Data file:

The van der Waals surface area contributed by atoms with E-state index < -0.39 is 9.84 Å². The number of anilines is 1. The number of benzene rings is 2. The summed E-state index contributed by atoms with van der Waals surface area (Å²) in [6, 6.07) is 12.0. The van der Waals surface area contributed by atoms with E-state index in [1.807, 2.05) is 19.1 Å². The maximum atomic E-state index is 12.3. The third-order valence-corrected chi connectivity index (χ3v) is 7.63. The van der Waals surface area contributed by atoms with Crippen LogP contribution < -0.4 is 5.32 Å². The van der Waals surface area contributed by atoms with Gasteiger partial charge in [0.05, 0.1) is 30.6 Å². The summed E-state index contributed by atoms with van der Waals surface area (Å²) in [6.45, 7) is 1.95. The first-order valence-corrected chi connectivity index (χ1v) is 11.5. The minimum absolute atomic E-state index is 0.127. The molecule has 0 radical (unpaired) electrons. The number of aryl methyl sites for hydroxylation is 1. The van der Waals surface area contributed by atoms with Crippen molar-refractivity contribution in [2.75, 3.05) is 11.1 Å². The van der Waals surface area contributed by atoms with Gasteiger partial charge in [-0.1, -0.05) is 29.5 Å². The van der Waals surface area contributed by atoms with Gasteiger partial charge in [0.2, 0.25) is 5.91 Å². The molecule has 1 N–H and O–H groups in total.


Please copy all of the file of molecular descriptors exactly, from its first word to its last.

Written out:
The van der Waals surface area contributed by atoms with E-state index < -0.39 is 9.84 Å². The number of anilines is 1. The number of benzene rings is 2. The summed E-state index contributed by atoms with van der Waals surface area (Å²) in [6, 6.07) is 12.0. The van der Waals surface area contributed by atoms with E-state index in [1.807, 2.05) is 19.1 Å². The maximum atomic E-state index is 12.3. The third-order valence-corrected chi connectivity index (χ3v) is 7.63. The van der Waals surface area contributed by atoms with Crippen LogP contribution < -0.4 is 5.32 Å². The van der Waals surface area contributed by atoms with Gasteiger partial charge in [0.05, 0.1) is 30.6 Å². The summed E-state index contributed by atoms with van der Waals surface area (Å²) in [6.45, 7) is 1.95. The first-order valence-corrected chi connectivity index (χ1v) is 11.5. The minimum absolute atomic E-state index is 0.127. The molecule has 0 radical (unpaired) electrons. The number of aryl methyl sites for hydroxylation is 1. The van der Waals surface area contributed by atoms with Crippen molar-refractivity contribution in [2.75, 3.05) is 11.1 Å². The van der Waals surface area contributed by atoms with Gasteiger partial charge in [-0.1, -0.05) is 29.5 Å². The van der Waals surface area contributed by atoms with Gasteiger partial charge in [0.2, 0.25) is 5.91 Å². The molecule has 1 N–H and O–H groups in total.